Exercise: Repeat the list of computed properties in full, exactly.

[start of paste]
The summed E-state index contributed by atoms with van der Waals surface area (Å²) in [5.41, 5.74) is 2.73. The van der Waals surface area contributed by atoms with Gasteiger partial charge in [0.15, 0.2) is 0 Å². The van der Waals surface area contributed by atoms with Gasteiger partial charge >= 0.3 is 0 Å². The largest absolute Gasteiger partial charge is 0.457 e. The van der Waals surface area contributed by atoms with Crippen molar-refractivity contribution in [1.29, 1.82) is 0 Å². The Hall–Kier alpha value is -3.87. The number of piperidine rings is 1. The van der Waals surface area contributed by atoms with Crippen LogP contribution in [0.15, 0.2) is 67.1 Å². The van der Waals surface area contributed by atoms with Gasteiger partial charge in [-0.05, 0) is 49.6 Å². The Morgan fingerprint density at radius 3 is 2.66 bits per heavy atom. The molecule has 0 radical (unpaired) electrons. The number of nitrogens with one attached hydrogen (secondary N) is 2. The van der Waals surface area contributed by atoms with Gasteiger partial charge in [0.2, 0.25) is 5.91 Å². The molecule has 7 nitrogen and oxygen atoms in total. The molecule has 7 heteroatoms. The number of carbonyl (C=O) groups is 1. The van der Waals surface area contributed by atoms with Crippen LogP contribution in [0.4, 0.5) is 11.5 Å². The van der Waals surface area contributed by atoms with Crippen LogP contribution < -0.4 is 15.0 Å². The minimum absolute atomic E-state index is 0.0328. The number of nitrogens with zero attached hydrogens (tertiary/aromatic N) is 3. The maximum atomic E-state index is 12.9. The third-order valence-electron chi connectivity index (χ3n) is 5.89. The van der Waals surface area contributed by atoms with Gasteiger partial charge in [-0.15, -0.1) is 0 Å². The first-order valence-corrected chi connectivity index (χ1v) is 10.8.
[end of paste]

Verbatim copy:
The summed E-state index contributed by atoms with van der Waals surface area (Å²) in [5.41, 5.74) is 2.73. The van der Waals surface area contributed by atoms with Gasteiger partial charge in [0.15, 0.2) is 0 Å². The van der Waals surface area contributed by atoms with Gasteiger partial charge >= 0.3 is 0 Å². The largest absolute Gasteiger partial charge is 0.457 e. The van der Waals surface area contributed by atoms with Crippen molar-refractivity contribution in [1.29, 1.82) is 0 Å². The Hall–Kier alpha value is -3.87. The number of piperidine rings is 1. The van der Waals surface area contributed by atoms with Crippen LogP contribution in [0.15, 0.2) is 67.1 Å². The van der Waals surface area contributed by atoms with Gasteiger partial charge in [-0.05, 0) is 49.6 Å². The Morgan fingerprint density at radius 3 is 2.66 bits per heavy atom. The molecule has 0 radical (unpaired) electrons. The number of nitrogens with one attached hydrogen (secondary N) is 2. The van der Waals surface area contributed by atoms with Gasteiger partial charge in [0.2, 0.25) is 5.91 Å². The molecule has 7 nitrogen and oxygen atoms in total. The molecule has 7 heteroatoms. The number of carbonyl (C=O) groups is 1. The van der Waals surface area contributed by atoms with Crippen LogP contribution in [0.4, 0.5) is 11.5 Å². The van der Waals surface area contributed by atoms with Crippen LogP contribution < -0.4 is 15.0 Å². The minimum absolute atomic E-state index is 0.0328. The number of nitrogens with zero attached hydrogens (tertiary/aromatic N) is 3. The maximum atomic E-state index is 12.9. The third-order valence-electron chi connectivity index (χ3n) is 5.89. The van der Waals surface area contributed by atoms with Gasteiger partial charge in [-0.15, -0.1) is 0 Å². The first-order valence-corrected chi connectivity index (χ1v) is 10.8.